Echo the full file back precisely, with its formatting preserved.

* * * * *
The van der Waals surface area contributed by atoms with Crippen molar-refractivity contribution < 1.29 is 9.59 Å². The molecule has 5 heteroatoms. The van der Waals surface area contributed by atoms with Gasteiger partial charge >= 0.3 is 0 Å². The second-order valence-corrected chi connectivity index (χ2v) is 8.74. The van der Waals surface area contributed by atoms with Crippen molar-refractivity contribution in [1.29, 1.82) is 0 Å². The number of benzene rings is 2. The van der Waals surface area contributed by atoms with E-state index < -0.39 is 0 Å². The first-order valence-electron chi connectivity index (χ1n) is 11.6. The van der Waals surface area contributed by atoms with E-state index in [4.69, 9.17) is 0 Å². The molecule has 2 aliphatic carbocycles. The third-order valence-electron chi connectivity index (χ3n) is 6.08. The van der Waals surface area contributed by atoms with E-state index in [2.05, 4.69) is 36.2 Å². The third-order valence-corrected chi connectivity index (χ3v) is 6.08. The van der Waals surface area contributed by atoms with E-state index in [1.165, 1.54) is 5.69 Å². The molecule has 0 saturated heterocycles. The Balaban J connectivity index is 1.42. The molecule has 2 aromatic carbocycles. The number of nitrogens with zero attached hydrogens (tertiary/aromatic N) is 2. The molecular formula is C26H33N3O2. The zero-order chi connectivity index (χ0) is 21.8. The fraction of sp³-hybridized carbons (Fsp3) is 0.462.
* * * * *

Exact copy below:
The van der Waals surface area contributed by atoms with Crippen molar-refractivity contribution < 1.29 is 9.59 Å². The molecule has 5 heteroatoms. The van der Waals surface area contributed by atoms with Gasteiger partial charge >= 0.3 is 0 Å². The second-order valence-corrected chi connectivity index (χ2v) is 8.74. The van der Waals surface area contributed by atoms with Crippen molar-refractivity contribution in [1.29, 1.82) is 0 Å². The number of benzene rings is 2. The van der Waals surface area contributed by atoms with E-state index < -0.39 is 0 Å². The first-order valence-electron chi connectivity index (χ1n) is 11.6. The van der Waals surface area contributed by atoms with E-state index in [4.69, 9.17) is 0 Å². The molecule has 2 aliphatic carbocycles. The third-order valence-electron chi connectivity index (χ3n) is 6.08. The van der Waals surface area contributed by atoms with E-state index in [2.05, 4.69) is 36.2 Å². The third-order valence-corrected chi connectivity index (χ3v) is 6.08. The van der Waals surface area contributed by atoms with E-state index in [1.165, 1.54) is 5.69 Å². The molecule has 0 saturated heterocycles. The Balaban J connectivity index is 1.42. The molecule has 2 aromatic carbocycles. The number of nitrogens with zero attached hydrogens (tertiary/aromatic N) is 2. The molecular formula is C26H33N3O2. The zero-order chi connectivity index (χ0) is 21.8. The fraction of sp³-hybridized carbons (Fsp3) is 0.462.